Countering Hate Speech and Embracing Diversity in Europe:

What is the Outlook for Policy-Driven Approaches?

for the International Dialogue Centre Forum 

Msgr. Indunil J. Kodithuwakku K.

21 October 2021

On behalf of the Pontifical Council for Interreligious Dialogue, I would like to thank the organisers for inviting me to speak in this opening plenary.

In my presentation, I will try to explore briefly the following two questions:

  1. How can we account for hate speech in Europe today?
  2. How can we counter hate speech and foster diversity in Europe?
  1. How can we account for hate speech in Europe today?

The motto of the European Union is United in Diversity. Yet, today, we see a gradual deterioration of this motto due to multiple crises. Addressing the World Conference on the theme “Xenophobia, racism and populist nationalism in the context of global migration”, Pope Francis noted: “We live in times in which feelings that to many had seemed to be outdated appear to be re-emerging and spreading. Feelings of suspicion, fear, contempt and even hatred towards other individuals or groups judged to be different on the basis of their ethnicity, nationality or religion, and as such, believed not to be sufficiently worthy to participate fully in the life of society” (Rome, 18-20 September 2018).

Furthermore, due to media discourse with a repetition of expressions like a ‘huge migration crisis’, the radicalisation of migrants and members of diasporas, ‘migrants and refugees may be infiltrated by terrorist groups’ etc., migrants are perceived as a threat to national identity, domestic security and the social fabric. As a matter of fact, some of these concerns should not be dismissed outright because some terrorist attacks have taken place and radicalisation is a social phenomenon. Yet, labelling all migrants as possible radicals or extremists for terrorist attacks carried out by tiny groups or fanatic isolated individuals create a fertile ground for radical groups to thrive.

On the other hand, far-right extremist parties and movements exploit these fears and transform them into political discourses on security and identity issues.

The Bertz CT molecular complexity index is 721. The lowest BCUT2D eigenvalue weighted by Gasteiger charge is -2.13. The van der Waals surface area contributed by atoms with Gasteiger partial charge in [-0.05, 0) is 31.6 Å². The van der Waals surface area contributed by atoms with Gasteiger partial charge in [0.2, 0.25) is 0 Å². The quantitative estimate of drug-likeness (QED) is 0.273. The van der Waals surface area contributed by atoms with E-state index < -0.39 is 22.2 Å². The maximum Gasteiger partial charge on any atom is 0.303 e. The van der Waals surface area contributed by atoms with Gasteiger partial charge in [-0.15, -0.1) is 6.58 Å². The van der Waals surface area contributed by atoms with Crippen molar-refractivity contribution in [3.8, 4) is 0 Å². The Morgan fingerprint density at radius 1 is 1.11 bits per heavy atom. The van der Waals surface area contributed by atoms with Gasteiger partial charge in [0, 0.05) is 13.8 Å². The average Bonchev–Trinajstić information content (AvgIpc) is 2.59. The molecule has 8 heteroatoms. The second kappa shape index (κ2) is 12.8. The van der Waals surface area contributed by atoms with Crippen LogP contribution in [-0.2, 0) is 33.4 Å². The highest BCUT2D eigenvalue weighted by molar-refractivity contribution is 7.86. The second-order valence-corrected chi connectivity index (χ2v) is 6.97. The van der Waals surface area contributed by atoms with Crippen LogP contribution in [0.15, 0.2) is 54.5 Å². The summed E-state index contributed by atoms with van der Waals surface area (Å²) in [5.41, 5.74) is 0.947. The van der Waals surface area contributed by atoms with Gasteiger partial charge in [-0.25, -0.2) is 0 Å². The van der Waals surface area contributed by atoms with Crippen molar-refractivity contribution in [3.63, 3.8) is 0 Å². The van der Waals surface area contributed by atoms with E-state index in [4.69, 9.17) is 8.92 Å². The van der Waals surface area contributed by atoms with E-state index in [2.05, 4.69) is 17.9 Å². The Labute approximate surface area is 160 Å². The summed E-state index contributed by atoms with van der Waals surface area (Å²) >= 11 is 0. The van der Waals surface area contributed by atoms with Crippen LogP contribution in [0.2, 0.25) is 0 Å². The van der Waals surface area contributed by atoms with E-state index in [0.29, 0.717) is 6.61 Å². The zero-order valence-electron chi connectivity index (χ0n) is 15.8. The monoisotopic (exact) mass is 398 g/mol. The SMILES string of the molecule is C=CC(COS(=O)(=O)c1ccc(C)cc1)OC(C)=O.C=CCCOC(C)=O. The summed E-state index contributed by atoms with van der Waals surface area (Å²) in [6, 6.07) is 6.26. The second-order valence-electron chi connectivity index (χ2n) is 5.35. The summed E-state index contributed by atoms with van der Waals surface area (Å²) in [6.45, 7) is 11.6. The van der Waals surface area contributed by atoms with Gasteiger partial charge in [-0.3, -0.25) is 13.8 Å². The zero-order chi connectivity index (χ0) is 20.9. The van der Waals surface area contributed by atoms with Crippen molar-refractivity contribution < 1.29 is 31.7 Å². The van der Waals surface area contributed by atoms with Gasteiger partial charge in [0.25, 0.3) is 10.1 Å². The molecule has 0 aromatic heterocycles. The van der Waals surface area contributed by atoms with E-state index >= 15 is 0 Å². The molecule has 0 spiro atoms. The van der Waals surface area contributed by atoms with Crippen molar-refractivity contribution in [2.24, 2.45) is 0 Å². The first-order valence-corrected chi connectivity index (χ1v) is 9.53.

1. How can we counter hate speech and foster diversity in Europe?

The drama of hate speech has been exacerbated by the global crisis caused by the COVID-19 pandemic. Legal provisions alone cannot regulate and combat hate speech. Relevant stakeholders and organizations need to work together to build a stronger civil society through reactive measures and response mechanisms. How can the religious actors contribute to prevent and combat this social plague?

Family and fraternity: Charity begins at home. So, religious actors can help the family to be a place of nurturing and promoting the values of sharing, welcoming, fraternity and solidarity.

Fostering interreligious dialogue as an essential function to build civil coexistence, and as a necessary condition for peace in the world.

Dialogue and religious extremism: – we cannot speak of interreligious dialogue as a way of fostering a fraternal world without addressing the scourge of religious extremism. Therefore, Religious communities need to do some soul searching.

Dialogue and cooperation: Pope Francis said: “There is no alternative: either we will build the future together or there will be no future. Religions in particular cannot renounce the urgent task of building bridges between peoples and cultures.” (Address of Pope Francis at the Global Conference of Human Fraternity, Founder’s Memorial Abu Dhabi, 4.2.2019).

Need of Healthy and open Dialogue between religious actors and policy makers

Dialogue and Education: United Nations Strategy and Plan of Action on Hate Speech 2019 encourages “using education as a tool for addressing and countering hate speech”. In the same vain, promoting the initiative of a Global Compact on Education, Pope Francis highlights that “Religions have always had a close relationship with education, […] to advance universal fraternity”.

Dialogue and social communication: – those who work in the field of social communication, have the duty to put themselves at the service of truth and to broadcast information taking care to promote a culture of encounter and openness to others with mutual respect for diversity. Tackling online radicalisation is a responsibility of all.

Dialogue and migrants: – All believers and men and women of good will, need to share the responsibility to welcome, to protect, to promote andto integrate” the migrants and refugees.

The role of free speech and hate speech: – There is an ongoing debate about the role of speech in society. Freedom of religion and freedom of speech are both fundamental human These rights need to be practised without offending others. Here, the Golden Rule– “Do unto others as you would have them do unto you” as an ethical principle needs to be applied.


Countering Hate Speech and Embracing Diversity is a great responsibility of all of us – believers and men and women of good will are called to respond together with generosity, promptness, wisdom and courage. Because hate speech violates the dignity of the person and treats him/her as something, not as someone. Here, we need to recognize the praiseworthy efforts of some countries, international and local organizations and communities for their hospitality, fraternity, solidarity and struggles, concretely expressed to prevent and combat this social menace. I wish to reaffirm our shared responsibility with the following words of Pope Francis:

You have to know in order to understand.

It is necessary to be close in order to serve.

In order to be reconciled, we need to listen.

In order to grow, it is necessary to share.

We need to be involved in order to promote.

It is necessary to cooperate in order to build

(Message for the 106th World Day of Migrants and Refugees2020).